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As implementation nears, they aren't liking what they see
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In recent days, there has been a spate of news stories reporting that the nation’s teachers’ unions are having second thoughts about the Common Core State Standards — which seek to set nationwide standards for what K–12 students should learn in each grade in math and in English-language arts.
The two major unions, the National Education Association and the American Federation of Teachers, were among the broad array of organizations that endorsed Common Core in 2009, when it was just words on paper. However, as rubber has met road with Common Core implementation, the unions have had second thoughts.
On Wednesday, Politico’s Stephanie Simon reported: “The nation’s largest teachers union is pulling back on its once-enthusiastic support of the Common Core academic standards, labeling their rollout ‘completely botched.’” In a letter to his membership, NEA President Dennis Van Roekel wrote, “NEA members have a right to feel frustrated, upset and angry about the poor commitment to implementing the standards correctly.” Van Roekel said that it would be easy to just oppose Common Core, but that the NEA is not ready to take that route. Meanwhile, the New York State United Teachers (an AFT affiliate) won a multi-year delay in the implementation of consequences attached to the forthcoming Common Core tests. And last November, AFT President Randi Weingarten said, “You think Obamacare is bad? The implementation of the Common Core is far worse.”
What should we make of all this? Four things, really.
First, it’s important to understand that Common Core has been pursued on a political timeframe, not an educational one. Whatever the technical merits of the standards themselves, the timeline for adoption and implementation has been driven by the Obama administration’s Race to the Top program and its approach to No Child Left Behind waivers. Nearly all the states committed to a federal timeline in order to compete for federal Race to the Top funds and to get out from under NCLB’s most onerous provisions.
Second, while the union backlash has apparently surprised some observers, it really shouldn’t have. As my colleague Mike McShane and I noted last fall in our book Common Core Meets Education Reform, support for Common Core was always a mile wide and an inch deep (and that “mile wide” was greatly aided by federal inducements that encouraged folks to embrace Common Core no matter how lukewarm their enthusiasm). As Common Core shifted from an amorphous commitment to “higher standards” into something that affected classrooms, instruction, homework, and teacher evaluation, we predicted, support would narrow and opposition would increase.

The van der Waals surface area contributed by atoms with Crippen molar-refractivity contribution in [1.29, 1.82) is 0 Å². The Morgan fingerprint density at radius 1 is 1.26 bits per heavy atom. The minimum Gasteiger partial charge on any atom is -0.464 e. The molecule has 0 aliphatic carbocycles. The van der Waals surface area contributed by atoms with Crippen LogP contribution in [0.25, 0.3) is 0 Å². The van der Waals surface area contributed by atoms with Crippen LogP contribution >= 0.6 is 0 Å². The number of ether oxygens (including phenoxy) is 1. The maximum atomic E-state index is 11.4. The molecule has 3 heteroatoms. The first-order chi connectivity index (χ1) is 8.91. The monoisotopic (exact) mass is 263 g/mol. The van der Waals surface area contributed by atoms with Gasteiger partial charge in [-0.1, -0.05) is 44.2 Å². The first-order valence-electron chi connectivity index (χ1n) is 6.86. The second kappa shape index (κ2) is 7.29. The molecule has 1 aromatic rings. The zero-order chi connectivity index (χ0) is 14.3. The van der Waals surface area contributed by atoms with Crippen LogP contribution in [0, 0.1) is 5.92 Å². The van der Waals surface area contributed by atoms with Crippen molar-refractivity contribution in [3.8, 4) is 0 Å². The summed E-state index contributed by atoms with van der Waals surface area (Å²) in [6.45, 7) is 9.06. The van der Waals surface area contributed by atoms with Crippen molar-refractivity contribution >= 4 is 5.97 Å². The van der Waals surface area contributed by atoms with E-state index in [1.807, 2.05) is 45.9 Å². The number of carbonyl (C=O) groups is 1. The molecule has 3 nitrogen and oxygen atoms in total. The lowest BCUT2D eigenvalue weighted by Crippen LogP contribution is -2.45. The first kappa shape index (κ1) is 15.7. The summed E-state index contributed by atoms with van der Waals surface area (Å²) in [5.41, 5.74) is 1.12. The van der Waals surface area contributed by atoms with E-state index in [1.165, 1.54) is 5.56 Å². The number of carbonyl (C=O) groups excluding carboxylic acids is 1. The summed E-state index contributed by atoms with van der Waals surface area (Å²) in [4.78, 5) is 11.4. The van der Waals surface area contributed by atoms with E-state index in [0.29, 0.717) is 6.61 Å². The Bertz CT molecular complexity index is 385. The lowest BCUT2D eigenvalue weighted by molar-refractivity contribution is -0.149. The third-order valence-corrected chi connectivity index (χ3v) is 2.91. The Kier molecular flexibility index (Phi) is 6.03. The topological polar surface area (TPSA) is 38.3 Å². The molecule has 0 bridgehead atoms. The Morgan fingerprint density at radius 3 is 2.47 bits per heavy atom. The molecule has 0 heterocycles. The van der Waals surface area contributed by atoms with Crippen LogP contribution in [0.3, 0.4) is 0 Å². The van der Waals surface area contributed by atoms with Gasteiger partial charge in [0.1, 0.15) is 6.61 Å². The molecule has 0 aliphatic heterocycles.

Third, teacher support for Common Core has always been about the allure of instruction. Teachers and teachers’-union leaders like the fact that it will be easier to share curricula and lesson plans, that materials and tests will be portable across state lines, and that they’ll have a more common professional language. And many regard the standards as clearer or more coherent than their state’s old standards. This doesn’t mean, though, that they’ve ever supported the actual tests, the particular materials that would be introduced, the specific recommendations for classroom instruction, or the use of the resulting test results for school accountability or teacher evaluation.
Finally, there’s the question of how conservative critics of Common Core will respond to these new developments. One response might be bemusement — a calculation that the unions helped make their bed and now must lie in it. But a more productive response is to recognize that the unions are frustrated by the same things that have frustrated conservative school reformers in recent years — the eagerness of the Obama administration to impose its particular school-reform agenda on states, as rapidly as possible and by whatever means necessary. The backlash is the product of the kind of compliance-driven silliness that results when well-intentioned progressives in Washington, in foundations, and in national advocacy groups rush to force schools and states to adopt their pet reforms.
The danger with the sweeping ambition of technocratic reformers is something that conservatives have long recognized. If the teachers’ unions now see it too, so much the better.
Frederick M. Hess is director of education-policy studies at the American Enterprise Institute and coeditor of Common Core Meets Education Reform.
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Common Core Meets Education Reform: What It All Means for Politics, Policy, and the Future of Schooling
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